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The Military Industrial Complex, Myth Mainstay or Menace: Symposium at Virginia Military Institute
by Al Weinrub
VMI was host April 9–11 to a broad slate of guests ranging in background from the war industry, to the Army, to academia, to the Institute for Policy Studies. I was asked along, I suppose, to represent a student point of view. My hosts nearly missed me at the airport, so intent were they in looking for someone with shoulder- length locks and bell-bottom trousers. One cadet, in fact, asked if I was “camouflaged”, thinking that most Harvard students walk around wearing red-fisted T-shirts. I arrived on campus in time for a stunning cadet review, complete with military band, rifles, cannon, swords, and flags. The effect was quite impressive, and standing out there in the warm sunshine and green grass of the Virginia Hills was enough to take one back to the early pre-Civil War days when VMI was founded.
From my discussions with the cadets I soon learned that a surprising number of them were hostile to the military. Only 10% or so were planning to make it their career and others dreaded their two years obligatory service. Three cadets had been pepper-gassed in Washington. Most students I talked to could not explain why they had decided to study at VMI.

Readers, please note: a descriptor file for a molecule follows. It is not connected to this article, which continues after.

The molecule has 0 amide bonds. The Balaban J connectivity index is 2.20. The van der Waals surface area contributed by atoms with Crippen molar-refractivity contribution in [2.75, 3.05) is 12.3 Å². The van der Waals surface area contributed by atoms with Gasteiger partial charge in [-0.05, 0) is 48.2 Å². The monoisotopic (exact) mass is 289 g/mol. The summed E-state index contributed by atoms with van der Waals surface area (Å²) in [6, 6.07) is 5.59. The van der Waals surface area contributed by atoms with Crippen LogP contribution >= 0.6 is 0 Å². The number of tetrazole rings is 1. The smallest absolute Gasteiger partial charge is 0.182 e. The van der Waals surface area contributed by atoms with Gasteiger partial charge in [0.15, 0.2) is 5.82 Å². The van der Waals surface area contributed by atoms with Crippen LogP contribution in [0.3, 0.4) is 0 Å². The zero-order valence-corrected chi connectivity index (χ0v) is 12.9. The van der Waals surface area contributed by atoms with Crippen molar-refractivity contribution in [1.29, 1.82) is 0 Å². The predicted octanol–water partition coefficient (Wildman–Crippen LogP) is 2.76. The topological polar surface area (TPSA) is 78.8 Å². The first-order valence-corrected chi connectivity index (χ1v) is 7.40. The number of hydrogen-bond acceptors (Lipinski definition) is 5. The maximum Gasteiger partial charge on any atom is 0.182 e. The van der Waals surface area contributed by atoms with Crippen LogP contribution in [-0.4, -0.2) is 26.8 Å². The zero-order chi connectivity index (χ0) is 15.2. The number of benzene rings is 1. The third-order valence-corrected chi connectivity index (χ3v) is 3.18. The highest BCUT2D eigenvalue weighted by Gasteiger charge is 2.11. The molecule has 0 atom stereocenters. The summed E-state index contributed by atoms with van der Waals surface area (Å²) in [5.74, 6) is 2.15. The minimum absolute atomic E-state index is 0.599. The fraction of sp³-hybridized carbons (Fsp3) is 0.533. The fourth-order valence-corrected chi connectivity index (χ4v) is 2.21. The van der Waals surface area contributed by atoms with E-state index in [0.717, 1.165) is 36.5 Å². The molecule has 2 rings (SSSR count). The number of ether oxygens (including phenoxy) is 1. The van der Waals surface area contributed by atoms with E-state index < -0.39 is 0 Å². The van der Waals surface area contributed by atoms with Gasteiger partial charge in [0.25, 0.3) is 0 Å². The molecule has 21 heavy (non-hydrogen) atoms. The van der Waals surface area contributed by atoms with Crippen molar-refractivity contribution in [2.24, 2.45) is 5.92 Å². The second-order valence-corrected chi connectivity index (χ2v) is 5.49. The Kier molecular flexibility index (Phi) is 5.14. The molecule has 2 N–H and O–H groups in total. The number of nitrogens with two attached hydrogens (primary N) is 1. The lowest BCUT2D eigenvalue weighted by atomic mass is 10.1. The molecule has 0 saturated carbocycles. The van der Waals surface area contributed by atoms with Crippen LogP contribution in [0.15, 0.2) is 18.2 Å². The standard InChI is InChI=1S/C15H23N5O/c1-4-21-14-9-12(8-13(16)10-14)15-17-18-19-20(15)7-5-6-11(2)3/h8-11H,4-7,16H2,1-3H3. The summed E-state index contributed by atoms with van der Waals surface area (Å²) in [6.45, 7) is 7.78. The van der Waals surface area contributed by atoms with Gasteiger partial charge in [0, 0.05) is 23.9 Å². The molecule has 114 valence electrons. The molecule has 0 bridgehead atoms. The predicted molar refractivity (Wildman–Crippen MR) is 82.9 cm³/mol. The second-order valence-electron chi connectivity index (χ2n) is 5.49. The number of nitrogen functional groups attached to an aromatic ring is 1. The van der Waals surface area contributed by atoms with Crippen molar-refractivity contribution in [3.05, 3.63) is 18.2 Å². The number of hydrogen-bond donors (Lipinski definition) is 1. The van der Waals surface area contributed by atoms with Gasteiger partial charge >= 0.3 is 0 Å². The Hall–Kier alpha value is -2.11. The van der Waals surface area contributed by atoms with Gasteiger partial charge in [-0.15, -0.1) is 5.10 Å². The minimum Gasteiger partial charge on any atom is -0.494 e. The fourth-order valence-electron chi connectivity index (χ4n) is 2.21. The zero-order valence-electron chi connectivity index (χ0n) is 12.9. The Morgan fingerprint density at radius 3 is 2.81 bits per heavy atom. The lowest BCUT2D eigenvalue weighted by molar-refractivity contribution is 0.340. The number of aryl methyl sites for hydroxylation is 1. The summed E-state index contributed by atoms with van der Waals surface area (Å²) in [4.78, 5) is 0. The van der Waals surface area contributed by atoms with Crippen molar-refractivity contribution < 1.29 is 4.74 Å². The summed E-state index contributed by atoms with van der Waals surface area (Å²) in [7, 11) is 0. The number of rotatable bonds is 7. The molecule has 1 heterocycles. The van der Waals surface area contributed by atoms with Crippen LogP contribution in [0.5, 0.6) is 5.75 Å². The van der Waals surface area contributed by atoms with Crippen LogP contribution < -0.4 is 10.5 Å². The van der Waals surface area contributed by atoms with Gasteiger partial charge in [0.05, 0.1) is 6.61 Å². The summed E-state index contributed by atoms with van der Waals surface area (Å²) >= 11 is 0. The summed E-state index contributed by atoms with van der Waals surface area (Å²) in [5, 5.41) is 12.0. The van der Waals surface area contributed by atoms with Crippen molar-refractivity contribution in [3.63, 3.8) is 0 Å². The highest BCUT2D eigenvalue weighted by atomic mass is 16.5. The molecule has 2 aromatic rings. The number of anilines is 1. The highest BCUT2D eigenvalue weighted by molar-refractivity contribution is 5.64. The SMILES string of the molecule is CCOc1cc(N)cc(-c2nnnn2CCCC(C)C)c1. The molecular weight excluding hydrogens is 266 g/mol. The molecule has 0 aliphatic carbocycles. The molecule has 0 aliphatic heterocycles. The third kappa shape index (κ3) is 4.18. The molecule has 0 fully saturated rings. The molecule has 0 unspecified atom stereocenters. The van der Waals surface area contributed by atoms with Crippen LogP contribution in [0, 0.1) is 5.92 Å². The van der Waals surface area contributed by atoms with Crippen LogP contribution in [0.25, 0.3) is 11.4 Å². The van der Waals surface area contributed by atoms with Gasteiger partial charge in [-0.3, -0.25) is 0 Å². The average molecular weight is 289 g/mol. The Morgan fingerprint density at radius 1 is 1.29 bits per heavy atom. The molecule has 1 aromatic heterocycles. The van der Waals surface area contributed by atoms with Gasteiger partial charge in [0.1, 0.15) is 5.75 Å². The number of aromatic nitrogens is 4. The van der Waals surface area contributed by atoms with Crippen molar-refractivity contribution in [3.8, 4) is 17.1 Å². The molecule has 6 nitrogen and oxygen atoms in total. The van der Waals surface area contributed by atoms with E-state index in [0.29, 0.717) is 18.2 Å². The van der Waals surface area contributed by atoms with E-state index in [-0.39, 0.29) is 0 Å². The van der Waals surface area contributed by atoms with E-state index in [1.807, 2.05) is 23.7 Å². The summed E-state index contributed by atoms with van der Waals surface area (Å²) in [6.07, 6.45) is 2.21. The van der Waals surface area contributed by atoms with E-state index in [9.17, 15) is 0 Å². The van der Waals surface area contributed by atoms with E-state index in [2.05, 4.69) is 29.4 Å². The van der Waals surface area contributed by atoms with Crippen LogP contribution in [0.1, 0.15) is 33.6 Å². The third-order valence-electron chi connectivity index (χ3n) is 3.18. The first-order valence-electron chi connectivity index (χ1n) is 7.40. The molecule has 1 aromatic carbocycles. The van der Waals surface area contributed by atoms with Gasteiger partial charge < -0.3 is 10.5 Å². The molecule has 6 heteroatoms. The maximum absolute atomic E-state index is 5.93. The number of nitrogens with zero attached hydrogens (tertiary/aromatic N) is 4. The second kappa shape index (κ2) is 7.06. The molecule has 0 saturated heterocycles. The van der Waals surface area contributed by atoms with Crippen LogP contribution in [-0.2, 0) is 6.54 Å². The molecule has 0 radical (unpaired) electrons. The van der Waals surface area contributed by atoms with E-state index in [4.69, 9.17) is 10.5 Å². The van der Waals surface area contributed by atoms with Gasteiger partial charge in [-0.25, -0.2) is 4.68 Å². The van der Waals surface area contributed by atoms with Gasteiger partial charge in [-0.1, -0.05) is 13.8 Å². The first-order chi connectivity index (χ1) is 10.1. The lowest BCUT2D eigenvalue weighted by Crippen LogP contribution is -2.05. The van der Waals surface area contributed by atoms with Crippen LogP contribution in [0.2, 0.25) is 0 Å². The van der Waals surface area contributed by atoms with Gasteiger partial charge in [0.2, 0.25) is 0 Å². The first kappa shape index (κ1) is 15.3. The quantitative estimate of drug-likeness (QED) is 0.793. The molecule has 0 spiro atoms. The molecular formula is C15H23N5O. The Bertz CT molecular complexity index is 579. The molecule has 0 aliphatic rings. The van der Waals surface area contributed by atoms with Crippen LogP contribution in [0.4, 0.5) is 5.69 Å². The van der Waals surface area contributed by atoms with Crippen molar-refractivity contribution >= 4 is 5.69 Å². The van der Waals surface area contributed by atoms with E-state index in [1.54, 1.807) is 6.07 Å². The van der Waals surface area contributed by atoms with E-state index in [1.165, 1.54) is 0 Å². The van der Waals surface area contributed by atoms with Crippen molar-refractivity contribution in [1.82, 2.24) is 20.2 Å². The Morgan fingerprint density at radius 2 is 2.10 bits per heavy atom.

During the symposium the audience showed little hostility to my analysis of the military establishment and the university as both serving an elite ruling class tied to corporate interests, all at the expense of most of the people in the U.S. Other participants viewed the Military-Industrial (University) Complex as arising from the relative lack of controversy over “national security” as compared to other social issues, or as resulting from the isolation and inertia of a technologically oriented bureaucratic structure. On several occasions the discussions degenerated into a consideration of the levels of military power required to maintain national security without dealing with the nature of the socalled threat and the interests which were being threatened. Also discussed was the difficulty of converting a war economy to non-military production. This problem brought to light the pervasive influence of military spending throughout the economy and demonstrated how the lack of job security and mobility for workers leads to tremendous resistance to a change in funding priorities. Throughout the symposium the imperialistic nature of American foreign policy was debated, with some participants arguing that the objective of a world-wide military posture was to stop totalitarianism (Communism) rather than to promote American expansionism. However, few were convinced by Cold War rhetoric, and most recognized the strong economic interests vested in the war machine and the politics it serves.